3. Though we cannot positively assign the authorship of The Great Learning, there can be no hesitation in receiving it as a genuine monument of the Confucian school. There are not many words in it from the sage himself, but it is a faithful reflection of his teachings, written by some of his followers, not far removed from him by lapse of time. It must synchronize pretty nearly with the Analects, and may be safely referred to the fourth century before our era.
ITS SCOPE AND VALUE.
1. The worth of The Great Learning has been celebrated in most extravagant terms by many Chinese writers, and there have been foreigners who have not yielded to them in their estimation of it. Pauthier, in the " Argument Philosophique," prefixed to his translation of the w ork, says:— "It is evident that the aim of the Chinese philosopher is to exhibit the duties of political government as those of the perfecting of self, and of the practice of virtue by all men. He felt that he had a higher mission than that with which the greater part of ancient and modern philosophers have contented themselves; and his immense love for the happiness of humanity, which dominated over all his other sentiments, has made of his philosophy a system of social perfectionating, which, we venture to say, has never been equalled."1
Very different is the judgment passed upon the treatise by a writer in the Chinese Repository :—" The Ta HeS is a short politico-moral discourse. Ta He8, or ' Superior Learning/ is at the same time both the name and the subject of the discourse; it is the summum bonum of the Chinese. In opening this Book, compiled by a disciple of Confucius, and containing his doctrines, we might expect to find a Work like Cicero's De Officiis; but we find a very different production, consisting of a few commonplace rules for the maintenance of a good government." 2
My readers will perhaps think, after reading the present section, that the truth lies between these two representations.
2. I believe that the Book should be styled T'ae HeS, and not Ta Iraq, and that it was so named as setting forth the higher and more extensive principles of moral science, which come into use and manifestation in the conduct of government. When Choo He endeavours to make the title mean— "The principles of Learning, which were taught in the higher schools of antiquity," and tells us how at the age of 15 all the sons of the emperor, with the legitimate sons of the nobles and high officers, down to the more promising scions of the common people, all entered these seminaries, and were taught the difficult lessons here inculcated, we pity the ancient youth of China. Such "strong meat" is not adapted for the nourishment of youthful minds. But the evidence adduced for the existence of such educational institutions in ancient times is unsatisfactory, and from the older interpretation of the title we advance more easily to contemplate the object and method of the Work.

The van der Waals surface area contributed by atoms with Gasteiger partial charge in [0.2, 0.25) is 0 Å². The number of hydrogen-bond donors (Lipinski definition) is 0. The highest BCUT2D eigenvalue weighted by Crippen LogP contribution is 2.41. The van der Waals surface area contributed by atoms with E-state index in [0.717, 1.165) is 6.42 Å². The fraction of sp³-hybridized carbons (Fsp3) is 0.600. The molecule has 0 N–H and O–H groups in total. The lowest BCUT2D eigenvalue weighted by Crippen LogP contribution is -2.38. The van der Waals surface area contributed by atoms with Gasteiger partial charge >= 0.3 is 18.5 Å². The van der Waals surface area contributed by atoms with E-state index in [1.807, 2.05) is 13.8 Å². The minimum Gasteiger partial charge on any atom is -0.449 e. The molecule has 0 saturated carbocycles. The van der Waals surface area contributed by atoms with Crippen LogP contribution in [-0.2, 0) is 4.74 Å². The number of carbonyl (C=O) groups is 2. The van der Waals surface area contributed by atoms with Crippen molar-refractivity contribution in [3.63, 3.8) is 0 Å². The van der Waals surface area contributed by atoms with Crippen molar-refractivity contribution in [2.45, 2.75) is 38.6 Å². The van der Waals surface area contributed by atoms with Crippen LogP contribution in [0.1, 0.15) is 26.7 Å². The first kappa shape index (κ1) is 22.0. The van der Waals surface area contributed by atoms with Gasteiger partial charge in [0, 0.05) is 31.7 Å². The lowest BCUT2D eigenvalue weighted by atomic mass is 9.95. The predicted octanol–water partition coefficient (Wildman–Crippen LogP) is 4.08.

3. The object is stated definitely enough in the opening paragraph :—" What The Great Learning teaches, is—to illustrate illustrious virtue; to love the people; and to rest
1 Le Ta Heo, ou La Grande Etude. Paris, 1837.
in the highest excellence." The political aim of the writer is here at once evident. He has before him on one side the people, the masses of the empire, and over against them are those whose work and duty, delegated by Heaven, is to govern them, culminating, as a class, in "the son of Heaven," "the one man," the emperor. From the 4th and 5th paragraphs, we see that if the lessons of the treatise be learned and carried into practice, the result will be that "illustrious virtue will be illustrated throughout the empire," which will be brought, through all its length and breadth, to a condition of happy tranquillity. This object is certainly both grand and good; and if a reasonable and likely method to secure it were proposed in the Work, language would hardly supply terms adequate to express its value.
4. But the above account of the object of The Great Learning leads us to the conclusion that the student of it should be an emperor. What interest can an ordinary man have in it? It is high up in the clouds, far beyond his reach. This is a serious objection to it, and quite unfits it for a place in schools, such as Choo He contends it once had. Intelligent Chinese, whose minds were somewhat quickened by Christianity, have spoken to me of this defect, and complained of the difficulty they felt in making the book a practical directory for their conduct. "It is so vague and vast," was the observation of one man. The writer, however, has made some provision for the general application of his instructions. He tells us, that from the emperor down to the mass of the people, all must consider the cultivation of the person to be the root, that is, the first thing to be attended to. As in his method, moreover, he reaches from the cultivation of the person to the tranquillization of the Empire, through the intermediate steps of the regulation of the family, and the government of the State, there is room for setting forth principles that parents and rulers generally may find adapted for their guidance.
5. The method which is laid down for the attainment of the great object proposed consists of seven steps :—the investigation of things; the completion of knowledge; the sincerity of the thoughts; the rectifying of the heart; the cultivation of the person; the regulation of the family; and the government of the State. These form the steps of a